During one of the episodes in season one of Deep Space Nine, Sisko asks O'Brien to find his son. Since Jake doesn't have a combadge, Chief must've found him by recognizing he's the only young human on the station. That would be the best way to locate him.
We know from the original series episode "This Side of Paradise," that Starfleet scanning technology can identify substructures in human bones. (Doctor McCoy checks the soundness of his equipment by running a check on himself, and it picks up that he had previously broken his ribs.) Consequently, it should be possible to identify an individual as not an adult, but noticing that the growth plates on their limb bones had not closed. That is a very crude of measuring age (distinguishing adults from pre-adults), but it is clearly within the abilities of Starfleet technology.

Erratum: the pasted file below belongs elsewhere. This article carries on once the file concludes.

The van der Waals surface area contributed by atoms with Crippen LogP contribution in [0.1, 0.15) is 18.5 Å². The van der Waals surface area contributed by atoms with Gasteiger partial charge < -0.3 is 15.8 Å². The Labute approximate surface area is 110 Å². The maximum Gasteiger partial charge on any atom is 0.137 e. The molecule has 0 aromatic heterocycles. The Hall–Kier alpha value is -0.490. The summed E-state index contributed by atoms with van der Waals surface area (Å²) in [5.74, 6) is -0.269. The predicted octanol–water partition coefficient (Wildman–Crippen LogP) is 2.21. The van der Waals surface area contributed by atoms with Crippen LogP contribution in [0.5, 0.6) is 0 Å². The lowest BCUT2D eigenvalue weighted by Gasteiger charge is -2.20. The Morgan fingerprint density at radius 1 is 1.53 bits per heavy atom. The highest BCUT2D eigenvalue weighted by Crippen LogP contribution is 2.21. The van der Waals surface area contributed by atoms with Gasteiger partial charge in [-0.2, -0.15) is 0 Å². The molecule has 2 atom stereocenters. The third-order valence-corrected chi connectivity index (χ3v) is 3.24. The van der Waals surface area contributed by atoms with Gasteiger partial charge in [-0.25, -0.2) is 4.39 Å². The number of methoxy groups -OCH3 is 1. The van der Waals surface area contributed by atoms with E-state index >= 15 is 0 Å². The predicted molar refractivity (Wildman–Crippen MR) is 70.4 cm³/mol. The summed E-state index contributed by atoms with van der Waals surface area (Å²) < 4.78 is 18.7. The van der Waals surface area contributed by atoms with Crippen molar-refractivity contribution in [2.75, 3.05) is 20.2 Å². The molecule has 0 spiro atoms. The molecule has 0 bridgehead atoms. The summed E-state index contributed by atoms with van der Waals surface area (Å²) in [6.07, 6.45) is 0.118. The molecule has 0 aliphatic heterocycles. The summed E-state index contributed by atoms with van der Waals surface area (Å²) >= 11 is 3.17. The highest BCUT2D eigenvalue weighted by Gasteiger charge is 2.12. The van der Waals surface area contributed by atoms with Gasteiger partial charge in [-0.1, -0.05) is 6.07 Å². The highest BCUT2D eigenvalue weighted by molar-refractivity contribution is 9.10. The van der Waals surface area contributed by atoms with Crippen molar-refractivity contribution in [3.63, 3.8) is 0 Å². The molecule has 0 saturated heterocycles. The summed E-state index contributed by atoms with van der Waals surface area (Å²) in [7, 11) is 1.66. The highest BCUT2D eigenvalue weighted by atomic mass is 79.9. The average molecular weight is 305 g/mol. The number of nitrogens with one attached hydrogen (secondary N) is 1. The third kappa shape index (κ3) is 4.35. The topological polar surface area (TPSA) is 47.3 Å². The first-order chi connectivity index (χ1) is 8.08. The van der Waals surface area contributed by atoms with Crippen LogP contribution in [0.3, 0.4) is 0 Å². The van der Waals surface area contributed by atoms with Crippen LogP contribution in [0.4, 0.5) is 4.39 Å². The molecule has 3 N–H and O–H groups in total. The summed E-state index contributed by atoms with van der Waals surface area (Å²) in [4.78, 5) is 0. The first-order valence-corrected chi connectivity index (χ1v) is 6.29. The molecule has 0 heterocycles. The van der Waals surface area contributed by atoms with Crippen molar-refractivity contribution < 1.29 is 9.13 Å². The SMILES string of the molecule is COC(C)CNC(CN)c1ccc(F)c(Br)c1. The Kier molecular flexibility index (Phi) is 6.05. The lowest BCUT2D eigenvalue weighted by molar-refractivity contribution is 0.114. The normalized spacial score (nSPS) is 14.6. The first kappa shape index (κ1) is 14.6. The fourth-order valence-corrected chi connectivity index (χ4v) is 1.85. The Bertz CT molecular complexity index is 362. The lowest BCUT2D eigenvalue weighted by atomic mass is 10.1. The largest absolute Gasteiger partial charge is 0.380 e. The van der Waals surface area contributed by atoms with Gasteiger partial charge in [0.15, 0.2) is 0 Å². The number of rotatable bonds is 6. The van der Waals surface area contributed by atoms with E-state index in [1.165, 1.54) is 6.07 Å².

Medical scanners can do so. In "Rascals" (the one where Picard and co. are turned into kids), Dr. Crusher determines the effective age of the team to within a few years, and is even able to isolate the specific de-aging technobabble in play.
On the other hand, in "Collective" (the one with the Borg kids) Voyager's sensors are apparently unable to tell that the aforementioned Borg kids are, in fact, kids. (They detect the Borg neatly enough, and can isolate the right number, five, so it's not jamming or sensor failure.) This doesn't necessarily mean they couldn't distinguish between children or adults in normal species, though. It might also be that the sensors or sensor operator could distinguish them if they had reason to look for children; Voyager had no idea Borg kids were even a possibility until they investigated.